Where should you turn when you are struggling with mental illness?

Bryant Golden Blog

When you are struggling with mental illness, please do not think you can handle it alone. Seek help. Reach out to someone near you whom you trust, a friend, a family member, a peer. Make sure it is a safe person who will help you find the resources you need. 

Mental illness requires a holistic approach. A combination of medical, psychological and spiritual care is important. But where do you start? 

The following list is a resource for anyone who is struggling or knows someone who is struggling. If you are a pastor, a lay leader, an employer or a friend, bookmark this page and let those around you know that you are a safe person to come to for help. You, friend, are on the front line. Your kindness and your willingness to be ready may just be the very lifeline your loved one needs the most. 

  1. If you are in the middle of a crisis, step one is to call 911 or visit the nearest emergency room. 
  2. If you are contemplating suicide, the National Suicide Prevention Hotline is 1-800-273-8255. 
  3. If you suspect someone is thinking about suicide, read How to Ask Someone About Suicide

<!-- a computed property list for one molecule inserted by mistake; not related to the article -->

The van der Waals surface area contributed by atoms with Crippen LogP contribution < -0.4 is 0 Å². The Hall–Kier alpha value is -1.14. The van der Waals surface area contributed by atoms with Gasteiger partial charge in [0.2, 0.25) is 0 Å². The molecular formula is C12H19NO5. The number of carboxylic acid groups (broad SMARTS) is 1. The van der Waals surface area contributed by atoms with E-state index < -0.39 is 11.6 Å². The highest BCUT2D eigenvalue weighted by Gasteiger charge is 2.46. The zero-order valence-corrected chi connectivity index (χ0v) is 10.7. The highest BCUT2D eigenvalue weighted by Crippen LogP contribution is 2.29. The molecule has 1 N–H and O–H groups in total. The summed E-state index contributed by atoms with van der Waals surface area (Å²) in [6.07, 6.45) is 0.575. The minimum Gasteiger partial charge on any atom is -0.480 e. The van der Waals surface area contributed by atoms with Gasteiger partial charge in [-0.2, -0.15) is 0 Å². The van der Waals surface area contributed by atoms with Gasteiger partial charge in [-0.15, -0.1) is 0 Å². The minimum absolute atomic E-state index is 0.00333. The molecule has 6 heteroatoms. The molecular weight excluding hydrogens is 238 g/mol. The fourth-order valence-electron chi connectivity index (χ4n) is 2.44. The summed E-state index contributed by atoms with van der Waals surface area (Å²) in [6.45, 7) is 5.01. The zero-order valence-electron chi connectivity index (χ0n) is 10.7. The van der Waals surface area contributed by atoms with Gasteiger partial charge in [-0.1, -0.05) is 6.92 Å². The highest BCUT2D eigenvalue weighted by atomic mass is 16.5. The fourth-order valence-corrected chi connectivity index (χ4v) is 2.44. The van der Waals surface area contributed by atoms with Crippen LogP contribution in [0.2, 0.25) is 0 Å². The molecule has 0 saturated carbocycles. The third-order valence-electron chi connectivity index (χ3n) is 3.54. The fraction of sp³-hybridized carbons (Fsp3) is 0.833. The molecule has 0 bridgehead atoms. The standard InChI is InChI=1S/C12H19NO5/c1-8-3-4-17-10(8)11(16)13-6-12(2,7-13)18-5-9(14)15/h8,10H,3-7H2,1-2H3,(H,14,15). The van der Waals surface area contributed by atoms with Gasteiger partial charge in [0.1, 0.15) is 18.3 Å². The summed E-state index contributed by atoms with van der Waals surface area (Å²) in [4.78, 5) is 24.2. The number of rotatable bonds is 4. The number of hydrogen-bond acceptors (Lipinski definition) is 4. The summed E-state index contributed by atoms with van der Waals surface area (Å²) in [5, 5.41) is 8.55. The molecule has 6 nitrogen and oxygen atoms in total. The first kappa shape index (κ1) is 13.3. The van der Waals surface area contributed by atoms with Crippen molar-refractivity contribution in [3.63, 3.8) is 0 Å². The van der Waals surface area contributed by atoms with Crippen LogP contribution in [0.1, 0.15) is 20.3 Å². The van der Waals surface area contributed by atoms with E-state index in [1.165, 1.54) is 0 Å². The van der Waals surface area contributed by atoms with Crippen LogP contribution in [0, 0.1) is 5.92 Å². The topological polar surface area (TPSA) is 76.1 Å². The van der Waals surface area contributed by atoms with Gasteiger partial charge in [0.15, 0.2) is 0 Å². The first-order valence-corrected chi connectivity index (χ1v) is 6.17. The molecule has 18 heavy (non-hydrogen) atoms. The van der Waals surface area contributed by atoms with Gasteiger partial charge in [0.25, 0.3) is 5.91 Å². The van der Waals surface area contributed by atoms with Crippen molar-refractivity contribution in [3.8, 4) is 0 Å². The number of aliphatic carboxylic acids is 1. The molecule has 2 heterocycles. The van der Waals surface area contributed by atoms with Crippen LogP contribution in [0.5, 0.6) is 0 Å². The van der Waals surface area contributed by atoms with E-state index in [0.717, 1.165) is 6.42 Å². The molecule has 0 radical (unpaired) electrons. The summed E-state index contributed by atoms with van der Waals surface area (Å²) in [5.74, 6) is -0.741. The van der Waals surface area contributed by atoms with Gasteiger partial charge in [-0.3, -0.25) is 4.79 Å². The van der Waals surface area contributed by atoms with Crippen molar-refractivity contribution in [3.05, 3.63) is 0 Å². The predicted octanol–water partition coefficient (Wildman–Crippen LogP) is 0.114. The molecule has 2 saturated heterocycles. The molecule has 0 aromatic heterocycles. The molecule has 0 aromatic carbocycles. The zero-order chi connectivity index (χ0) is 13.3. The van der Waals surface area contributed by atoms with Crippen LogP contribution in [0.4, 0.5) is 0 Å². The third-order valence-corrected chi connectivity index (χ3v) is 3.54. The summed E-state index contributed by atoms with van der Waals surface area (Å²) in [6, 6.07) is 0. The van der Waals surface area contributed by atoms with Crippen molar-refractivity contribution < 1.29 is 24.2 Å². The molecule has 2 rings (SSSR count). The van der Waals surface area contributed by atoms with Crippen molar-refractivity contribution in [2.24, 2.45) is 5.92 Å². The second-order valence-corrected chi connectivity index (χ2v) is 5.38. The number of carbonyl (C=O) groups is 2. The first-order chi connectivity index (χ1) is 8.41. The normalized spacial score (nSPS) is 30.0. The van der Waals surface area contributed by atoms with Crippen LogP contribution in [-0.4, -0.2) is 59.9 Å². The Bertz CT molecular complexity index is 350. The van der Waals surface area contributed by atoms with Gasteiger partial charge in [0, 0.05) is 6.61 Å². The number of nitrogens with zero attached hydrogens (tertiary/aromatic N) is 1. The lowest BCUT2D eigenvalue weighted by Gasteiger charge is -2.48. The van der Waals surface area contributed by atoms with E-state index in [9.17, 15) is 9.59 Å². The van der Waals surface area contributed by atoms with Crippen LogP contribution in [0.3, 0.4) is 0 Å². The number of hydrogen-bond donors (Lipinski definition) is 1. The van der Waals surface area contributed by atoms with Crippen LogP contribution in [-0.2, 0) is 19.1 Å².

4. Discover which churches in your area are talking openly about mental health illness and are offering support. If you are in Valrico, Florida, Centerpoint Church provides counseling and additional resources. Call your local churches and ask their stance on mental health before sending your loved one. If they believe in a holistic approach that includes medical professionals, then ask them about their counseling services.
  5. Find a good health professional in your area. Mental Health America provides resources that help you find and pay for the treatments you need. 
  6. Find online support that is free, anonymous and confidential at 7 Cups of Tea.
  7. Not everyone wants help. If you are a parent of an adult with mental illness, read 4 Steps to Help Someone When They Don’t Want It,
  8. Dasium helps teens and young adults at risk for depression, addiction and suicide find hope. 
  9. Parents: Pick up a copy of Warning SIgns: A Parenting Guide for Discovering If Your Teen Is at Risk for Depression, Addiction or Suicide.

Please reach out. This is a journey you should not, and do not have to, take alone. 

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